Ethiopia Part 1- East Africa’s best kept secret

Posted by

One of our very well-travelled repeat clients mentioned to me that on their return from their trip to Ethiopia they were  pinching themselves and were asking themselves, did we actually see that?”

This sums up perfectly the feeling that I had on my recent visit to Ethiopia and this is to have been let in on a secret, to get a glimpse of something very special, a country that has not yet fully explored all that it has to offer and a country that keeps on surprising its visitors with its generosity …

It is baffling to think that Ethiopia is so little known as a tourist destination.

Ethiopia has more UNESCO World Heritage Sites than any other African countries and only Egypt can rival with Ethiopia’s cultural wealth and heritage.

The rock-hewn churches of Lalibela, the castles of Gondar, Lake Tana island Monasteries and Axum  are cultural gems. These sites are all located in the north of the country and create a wonderfully varied circuit.

One of my favourite visits was to take the boat to the Lake Tana island church of Ura Kidane Mehret (pictures below). It is a stunning example of a decorated wooden round church and the serenity of the peninsula with a few children, some monkeys and hornbills made the visit even more special.

Gondar is another cultural highlight and a charming town a few hours drive from Lake Tana. It was made a capital by Emperor Fasilidas in the 17th century. Walking through medieval looking castles, palaces and banquet halls, it is easy to see that in its heyday it was a vibrant place.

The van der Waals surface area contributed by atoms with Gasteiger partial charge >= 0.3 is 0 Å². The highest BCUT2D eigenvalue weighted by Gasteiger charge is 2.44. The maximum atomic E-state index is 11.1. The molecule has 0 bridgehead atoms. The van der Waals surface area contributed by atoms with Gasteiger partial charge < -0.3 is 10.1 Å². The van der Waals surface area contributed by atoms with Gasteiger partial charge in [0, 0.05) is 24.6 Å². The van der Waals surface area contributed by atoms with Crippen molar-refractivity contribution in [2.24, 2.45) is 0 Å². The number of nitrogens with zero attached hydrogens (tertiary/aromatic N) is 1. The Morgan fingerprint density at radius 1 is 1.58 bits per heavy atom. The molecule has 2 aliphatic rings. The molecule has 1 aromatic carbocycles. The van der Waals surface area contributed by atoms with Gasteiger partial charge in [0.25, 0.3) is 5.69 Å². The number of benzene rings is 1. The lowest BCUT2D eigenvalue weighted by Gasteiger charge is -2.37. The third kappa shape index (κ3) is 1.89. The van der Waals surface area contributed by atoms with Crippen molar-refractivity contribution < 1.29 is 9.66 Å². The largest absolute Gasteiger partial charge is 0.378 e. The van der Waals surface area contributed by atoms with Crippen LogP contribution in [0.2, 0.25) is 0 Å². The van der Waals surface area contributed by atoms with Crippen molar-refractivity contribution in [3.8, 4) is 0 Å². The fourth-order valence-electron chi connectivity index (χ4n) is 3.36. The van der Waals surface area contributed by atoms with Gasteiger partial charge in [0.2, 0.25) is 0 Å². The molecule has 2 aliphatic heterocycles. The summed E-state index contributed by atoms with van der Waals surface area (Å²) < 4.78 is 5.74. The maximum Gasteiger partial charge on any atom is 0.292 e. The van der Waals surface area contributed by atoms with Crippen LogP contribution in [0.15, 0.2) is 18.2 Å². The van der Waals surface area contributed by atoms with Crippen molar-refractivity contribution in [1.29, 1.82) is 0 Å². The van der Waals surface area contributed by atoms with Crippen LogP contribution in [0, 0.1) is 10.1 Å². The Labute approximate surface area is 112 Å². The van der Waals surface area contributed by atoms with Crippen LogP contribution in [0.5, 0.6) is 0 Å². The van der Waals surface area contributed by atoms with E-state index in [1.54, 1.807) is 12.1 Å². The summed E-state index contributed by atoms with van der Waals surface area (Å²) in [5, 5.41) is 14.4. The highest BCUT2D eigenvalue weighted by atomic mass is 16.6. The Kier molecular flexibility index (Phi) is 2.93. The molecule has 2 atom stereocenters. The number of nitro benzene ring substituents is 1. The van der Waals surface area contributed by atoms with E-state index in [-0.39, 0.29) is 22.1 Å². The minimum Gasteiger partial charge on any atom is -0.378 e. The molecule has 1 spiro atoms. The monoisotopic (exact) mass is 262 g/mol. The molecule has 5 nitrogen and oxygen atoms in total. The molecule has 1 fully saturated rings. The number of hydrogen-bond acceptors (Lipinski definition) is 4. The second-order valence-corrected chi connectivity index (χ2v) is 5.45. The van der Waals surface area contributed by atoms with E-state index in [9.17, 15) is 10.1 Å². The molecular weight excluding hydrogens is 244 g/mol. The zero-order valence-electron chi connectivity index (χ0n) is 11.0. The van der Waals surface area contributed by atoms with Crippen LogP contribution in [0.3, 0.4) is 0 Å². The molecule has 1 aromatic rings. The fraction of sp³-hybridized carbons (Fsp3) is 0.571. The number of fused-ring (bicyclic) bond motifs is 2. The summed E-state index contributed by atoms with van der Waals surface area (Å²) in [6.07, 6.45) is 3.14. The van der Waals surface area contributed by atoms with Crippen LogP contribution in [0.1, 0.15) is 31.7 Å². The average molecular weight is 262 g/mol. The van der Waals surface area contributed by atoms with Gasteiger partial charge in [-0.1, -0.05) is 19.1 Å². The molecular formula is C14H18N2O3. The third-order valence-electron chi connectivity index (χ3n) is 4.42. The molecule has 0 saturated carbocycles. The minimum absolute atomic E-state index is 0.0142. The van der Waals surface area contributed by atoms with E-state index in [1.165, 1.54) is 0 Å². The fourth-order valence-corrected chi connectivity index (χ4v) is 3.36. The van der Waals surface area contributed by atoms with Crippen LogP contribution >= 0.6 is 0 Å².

One of the finest buildings standing is Debre Selassie church with its 100 angel faces and the legend has it that a swarm of bees saved the church from being destroyed.

You can also wander in the cobbled streets of Gondar’s colourful market with stalls selling spices, traditional dresses  etc… I must mention that Gondar is also the gateway for Simien Mountains National Park which is only a couple of hours drive away. I didn’t have time to explore the park but know that it is well worth a couple of nights or more especially for those who like trekking.

In Axum, a dusty town close to the border with Eritrea, we were very privileged to be guided by Sam Walker, an American archaeologist currently employed by Axum University, who brought the site to life including the church St Mary of Zion which is believed to hold the Ark of the Covenant, Queen Sheba’s bath, Queen Sheba’s Palace, the stelae field and Axum Museum which was bursting with artefacts. Sam pointed out many areas that were waiting to be excavated and  then visitors will appreciate the grandeur of the Aksumite empire.

The ancient Aksumite kingdom, which lasted from the 1st to the 8th centuries AD, was at the crossroads of three continents: Africa, Arabia and the Greco-Roman World, and was the most powerful state between the Eastern Roman Empire and Persia. In command of the ivory trade with Sudan, its fleets controlled the Red Sea trade through the port of Adulis and the inland routes of north eastern Africa.

My last but not least stop in the cultural circuit is Lalibela. The famous town of Lalibela is an unassuming mountain town in a remote rural spot with exceptional views reminiscent of Scotland.

Its treasure, the rock-hewn churches, are incredible… 11 monolithic churches carved out of the rock around 900 years ago. The churches are sunken in the ground with their roofs at ground level; some linked by underground tunnels.  It is believed that King Lalibela created a New Jerusalem for those who could not make it to the Holy Land. Lalibela is the 2nd holiest site in Ethiopia and regular religious rituals are at the centre of the town and at the centre of the daily life in the country in general… Intriguing processions and treasures hidden behind embroidered curtains in churches etc… make Ethiopia a living museum.

Apart from the Italian occupation from 1936 to 1941 Ethiopia was never colonised and the country has therefore had a chance to develop at its own pace with its own alphabet, its own calendar and  idiosyncratic religion making it a fascination destination!

Add a comment